Happiness
is the new rich.

Inner peace
is the new success.

Health
is the new wealth.

Kindness
is the new cool.

Ships don’t sink because of the water around them; ships sing because of the water that gets in them. Don’t let what’s happening around you get inside you and weigh you down.

tinybuddha.com

Quick Update

Things I haven’t drank since July 1:

  • Cow’s Milk
  • Coffee beverages
  • Alcohol

Things I haven’t eaten since July 20:

  • Fast food
  • Carbonated beverages
  • Refined sugars / sweeteners
  • Artificial colors / flavors
  • Processed foods

Things I haven’t experienced since July 1:

  • Headaches
  • Upset stomach
  • Trouble sleeping
  • Self-loathing

Things I have experienced since July 1:

  • Meditation
  • More energy
  • Less stress and anxiety
  • Easier time falling asleep
  • Weight loss
  • IMPROVED VISION

Always In the Stars

Right this daytime minute, the stars above are below as well. Under your feet! On the other side of the Earth! Whatever you’re doing right now, you’re doing it in the midst of stars. Wherever you are on the pale blue dot — in Australia, in Alaska, in Guatemala — stars surround and cradle you.

Peer through the blue squint at the clouds, nod your recognition to all that star-filled space behind them. Seeing no end, sense how precious small you are. Settle in, cherish the flesh that embodies your tiny piece of all that magnificence.

Sometimes you’ll forget where you truly spin. After all, the gauzy atmosphere of Earth has its own allure and learning, and birds bring you near to yourself in a fashion more intimate than stars. But when you remember the wider view and pump your perspective hard, you’ll work the muscle that buffs you multidimensional, and makes you a spirit athlete.

Switching your view back and forth, out to in, from stars to birds, builds a giant alignment. Stamina! You can do anything. Courage! You can go anywhere. Suppleness! You can talk with anyone at all. For you belong to the clan of creators, we who whirl in the stars aware we are surrounded and cradled in radiance.

Susa Silvermarie 2015

Guinness Crock Pot Stew

Ingredients

  • 1/2 c flour
  • 1 t salt
  • 1/2 t black pepper
  • 3# beef chuck
  • 1/4 c vegetable oil
  • 1 large yellow onion, coarsely chopped
  • 1 (15 oz) beer
  • 4 cloves garlic, chopped
  • 1 (14.5 oz) beef broth
  • 1 T chopped fresh parsley
  • 2 sprigs fresh thyme
  • 2 bay leaves
  • 1# round red potatoes, halved
  • 3 carrots, cut into 1-inch chunks
  • 1 (17.5 ounce) package frozen puff pastry, thawed and cut into quarters (optional)

Directions

  1. Combine flour, salt, and pepper in a shallow dish; add beef pieces. Toss to coat each piece evenly. Reserve remaining flour mixture for later use.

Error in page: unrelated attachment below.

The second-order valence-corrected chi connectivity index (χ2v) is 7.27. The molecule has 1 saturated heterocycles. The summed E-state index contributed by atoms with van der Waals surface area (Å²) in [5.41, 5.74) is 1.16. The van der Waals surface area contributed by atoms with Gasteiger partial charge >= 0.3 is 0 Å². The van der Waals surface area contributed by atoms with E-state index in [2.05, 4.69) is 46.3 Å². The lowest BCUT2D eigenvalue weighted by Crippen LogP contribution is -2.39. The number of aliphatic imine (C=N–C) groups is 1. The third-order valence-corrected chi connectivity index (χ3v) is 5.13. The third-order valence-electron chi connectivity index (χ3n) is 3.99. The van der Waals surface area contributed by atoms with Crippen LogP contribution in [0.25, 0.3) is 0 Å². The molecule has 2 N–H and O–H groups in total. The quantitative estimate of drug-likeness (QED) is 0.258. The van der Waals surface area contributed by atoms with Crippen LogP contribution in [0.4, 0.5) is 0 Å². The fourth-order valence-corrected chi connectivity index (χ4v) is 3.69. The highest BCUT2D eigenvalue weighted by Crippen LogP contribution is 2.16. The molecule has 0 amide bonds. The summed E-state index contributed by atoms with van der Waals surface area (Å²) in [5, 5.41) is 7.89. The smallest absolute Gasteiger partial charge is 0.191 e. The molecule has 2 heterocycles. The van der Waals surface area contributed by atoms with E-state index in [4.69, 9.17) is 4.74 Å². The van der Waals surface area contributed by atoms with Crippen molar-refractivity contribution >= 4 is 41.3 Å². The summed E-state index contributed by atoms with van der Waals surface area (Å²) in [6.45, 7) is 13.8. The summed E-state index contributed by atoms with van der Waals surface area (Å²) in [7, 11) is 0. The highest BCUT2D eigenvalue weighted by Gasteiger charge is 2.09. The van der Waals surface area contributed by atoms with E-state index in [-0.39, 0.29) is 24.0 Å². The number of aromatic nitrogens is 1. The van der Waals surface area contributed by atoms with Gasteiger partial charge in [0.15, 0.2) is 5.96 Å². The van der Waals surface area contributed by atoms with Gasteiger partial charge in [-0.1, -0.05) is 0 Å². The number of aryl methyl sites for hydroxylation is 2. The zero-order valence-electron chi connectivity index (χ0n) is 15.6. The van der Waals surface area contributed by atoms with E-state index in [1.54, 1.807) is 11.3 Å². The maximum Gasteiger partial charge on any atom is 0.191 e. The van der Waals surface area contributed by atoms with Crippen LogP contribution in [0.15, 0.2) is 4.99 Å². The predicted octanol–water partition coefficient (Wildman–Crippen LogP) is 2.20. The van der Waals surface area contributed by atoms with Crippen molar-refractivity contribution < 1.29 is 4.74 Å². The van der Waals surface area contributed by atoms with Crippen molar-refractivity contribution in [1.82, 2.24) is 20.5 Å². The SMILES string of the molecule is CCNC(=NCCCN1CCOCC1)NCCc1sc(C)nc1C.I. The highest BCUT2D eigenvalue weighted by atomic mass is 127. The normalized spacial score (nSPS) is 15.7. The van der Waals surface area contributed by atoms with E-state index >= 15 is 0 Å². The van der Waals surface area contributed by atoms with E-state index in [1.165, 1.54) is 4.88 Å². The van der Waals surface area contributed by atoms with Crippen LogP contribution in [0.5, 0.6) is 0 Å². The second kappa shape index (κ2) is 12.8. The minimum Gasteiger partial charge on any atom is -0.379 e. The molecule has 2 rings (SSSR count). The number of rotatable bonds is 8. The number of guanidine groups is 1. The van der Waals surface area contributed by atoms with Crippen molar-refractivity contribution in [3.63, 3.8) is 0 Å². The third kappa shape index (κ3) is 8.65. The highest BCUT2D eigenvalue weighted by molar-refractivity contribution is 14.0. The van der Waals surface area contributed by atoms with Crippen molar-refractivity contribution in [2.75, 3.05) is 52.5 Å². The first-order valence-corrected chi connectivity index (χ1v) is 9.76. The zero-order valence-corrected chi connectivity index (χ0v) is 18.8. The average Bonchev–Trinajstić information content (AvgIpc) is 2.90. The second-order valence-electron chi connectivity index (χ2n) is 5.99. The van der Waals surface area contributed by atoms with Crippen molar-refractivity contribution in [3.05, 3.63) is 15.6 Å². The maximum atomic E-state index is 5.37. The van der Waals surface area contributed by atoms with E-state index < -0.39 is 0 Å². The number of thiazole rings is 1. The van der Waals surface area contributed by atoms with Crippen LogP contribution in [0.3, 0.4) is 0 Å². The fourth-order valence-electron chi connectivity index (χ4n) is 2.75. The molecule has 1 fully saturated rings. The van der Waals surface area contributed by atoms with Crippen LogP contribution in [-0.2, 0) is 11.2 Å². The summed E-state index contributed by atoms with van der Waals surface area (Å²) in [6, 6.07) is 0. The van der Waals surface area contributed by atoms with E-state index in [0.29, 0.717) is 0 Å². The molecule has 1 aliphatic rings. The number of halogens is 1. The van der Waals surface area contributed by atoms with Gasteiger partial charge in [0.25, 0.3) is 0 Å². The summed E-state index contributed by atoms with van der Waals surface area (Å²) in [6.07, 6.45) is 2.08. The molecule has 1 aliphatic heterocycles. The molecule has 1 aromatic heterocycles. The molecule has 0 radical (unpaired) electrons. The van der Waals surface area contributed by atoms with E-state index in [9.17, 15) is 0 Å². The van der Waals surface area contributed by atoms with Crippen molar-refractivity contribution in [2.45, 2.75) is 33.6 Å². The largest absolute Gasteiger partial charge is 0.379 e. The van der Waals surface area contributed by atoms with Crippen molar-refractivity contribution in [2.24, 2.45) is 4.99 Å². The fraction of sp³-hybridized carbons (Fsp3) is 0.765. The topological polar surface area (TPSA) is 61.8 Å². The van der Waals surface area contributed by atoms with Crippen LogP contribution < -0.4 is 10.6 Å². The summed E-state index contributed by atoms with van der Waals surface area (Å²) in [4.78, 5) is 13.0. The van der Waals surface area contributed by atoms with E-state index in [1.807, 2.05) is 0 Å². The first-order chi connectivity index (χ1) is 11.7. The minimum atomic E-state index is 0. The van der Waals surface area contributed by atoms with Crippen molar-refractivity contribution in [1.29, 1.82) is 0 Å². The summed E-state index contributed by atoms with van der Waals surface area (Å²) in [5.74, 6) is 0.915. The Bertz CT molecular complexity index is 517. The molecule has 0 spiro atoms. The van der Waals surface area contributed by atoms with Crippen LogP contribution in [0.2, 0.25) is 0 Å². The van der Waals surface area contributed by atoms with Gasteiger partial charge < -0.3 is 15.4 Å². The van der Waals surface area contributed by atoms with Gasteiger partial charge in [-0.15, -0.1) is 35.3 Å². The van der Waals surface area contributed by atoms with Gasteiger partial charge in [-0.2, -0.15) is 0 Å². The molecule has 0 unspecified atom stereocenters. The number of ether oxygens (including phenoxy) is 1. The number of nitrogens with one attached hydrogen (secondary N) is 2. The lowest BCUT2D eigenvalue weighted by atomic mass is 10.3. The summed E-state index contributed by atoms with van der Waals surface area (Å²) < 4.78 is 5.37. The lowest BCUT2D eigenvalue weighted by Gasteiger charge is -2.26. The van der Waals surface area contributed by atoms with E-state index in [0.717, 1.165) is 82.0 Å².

2. Heat oil in a large non-stick skillet; cook and stir coated beef, working in batches, until browned on all sides, about 10 minutes per batch. Transfer cooked beef to a slow cooker.
  3. Cook and stir onion in the same skillet used for beef until golden, about 5 minutes. Add beer and garlic; bring to a boil for 1 minute. Scrape browned bits of food from bottom of the pan with a wooden spoon. Pour onion mixture into the slow cooker.
  4. Mix beef broth, parsley, thyme, and bay leaves into beef mixture in slow cooker.
  5. Cook on Low until beef is almost tender, 2 1/2 to 3 hours. Sprinkle in the reserved flour mixture; stir well. Add potatoes and carrots.
  6. Cook on High until potatoes are tender, about 1 hour.
  7. Preheat oven to 400 degrees F (200 degrees C).
  8. Arrange puff pastry on baking sheets; pierce each piece several times with a fork.
  9. Bake in the preheated oven until golden and crispy, about 10 minutes. Ladle stew into individual dishes; top each with a pastry square.

Another Eye Appointment Complete

Since my last visit, my right eye has gone from 20/100 to 20/70, while the left eye stayed at 20/30. My color vision (what I call “static”) is still not great, but doc says it’s one of the last things to return. He did remind me that the fact that I can see so well that I can pass a driver’s test without any need to list any impairment is a huge improvement.
This has been a crazy thing to go through. And, I’m still going. It’s so hard to be optimistic when it’s something I can’t ignore. I “see” it all the time, no matter what I’m doing.
I’m trying to remind myself that he started the first few visits by telling me, in so many words, “this could be as good as it gets, keep an eye on the steroids.” I’m feeling optimistic that he instead called me the Energizer Bunny (i just keep going).